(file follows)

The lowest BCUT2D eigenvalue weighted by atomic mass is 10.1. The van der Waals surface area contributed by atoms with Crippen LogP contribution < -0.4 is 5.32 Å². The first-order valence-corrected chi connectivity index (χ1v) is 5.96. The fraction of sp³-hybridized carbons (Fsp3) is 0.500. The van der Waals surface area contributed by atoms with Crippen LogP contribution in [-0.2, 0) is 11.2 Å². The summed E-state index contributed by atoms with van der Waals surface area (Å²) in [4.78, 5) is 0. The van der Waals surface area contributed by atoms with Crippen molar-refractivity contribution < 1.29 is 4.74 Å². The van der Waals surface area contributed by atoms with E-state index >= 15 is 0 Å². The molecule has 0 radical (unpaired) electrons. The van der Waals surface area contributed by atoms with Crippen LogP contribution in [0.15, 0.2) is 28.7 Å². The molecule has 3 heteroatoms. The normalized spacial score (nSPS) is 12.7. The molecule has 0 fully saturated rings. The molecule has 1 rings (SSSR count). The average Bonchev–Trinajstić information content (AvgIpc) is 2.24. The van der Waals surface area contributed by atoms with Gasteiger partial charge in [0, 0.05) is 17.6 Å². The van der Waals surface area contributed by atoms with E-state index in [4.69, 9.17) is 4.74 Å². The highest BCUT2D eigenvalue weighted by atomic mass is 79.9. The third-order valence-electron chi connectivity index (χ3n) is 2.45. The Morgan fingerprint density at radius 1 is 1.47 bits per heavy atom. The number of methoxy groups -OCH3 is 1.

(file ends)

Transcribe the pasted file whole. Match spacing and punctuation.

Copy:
The lowest BCUT2D eigenvalue weighted by atomic mass is 10.1. The van der Waals surface area contributed by atoms with Crippen LogP contribution < -0.4 is 5.32 Å². The first-order valence-corrected chi connectivity index (χ1v) is 5.96. The fraction of sp³-hybridized carbons (Fsp3) is 0.500. The van der Waals surface area contributed by atoms with Crippen LogP contribution in [-0.2, 0) is 11.2 Å². The summed E-state index contributed by atoms with van der Waals surface area (Å²) in [4.78, 5) is 0. The van der Waals surface area contributed by atoms with Crippen molar-refractivity contribution < 1.29 is 4.74 Å². The van der Waals surface area contributed by atoms with E-state index >= 15 is 0 Å². The molecule has 0 radical (unpaired) electrons. The van der Waals surface area contributed by atoms with Crippen LogP contribution in [0.15, 0.2) is 28.7 Å². The molecule has 3 heteroatoms. The normalized spacial score (nSPS) is 12.7. The molecule has 0 fully saturated rings. The molecule has 1 rings (SSSR count). The average Bonchev–Trinajstić information content (AvgIpc) is 2.24. The van der Waals surface area contributed by atoms with Gasteiger partial charge in [0, 0.05) is 17.6 Å². The van der Waals surface area contributed by atoms with E-state index in [4.69, 9.17) is 4.74 Å². The highest BCUT2D eigenvalue weighted by atomic mass is 79.9. The third-order valence-electron chi connectivity index (χ3n) is 2.45. The Morgan fingerprint density at radius 1 is 1.47 bits per heavy atom. The number of methoxy groups -OCH3 is 1.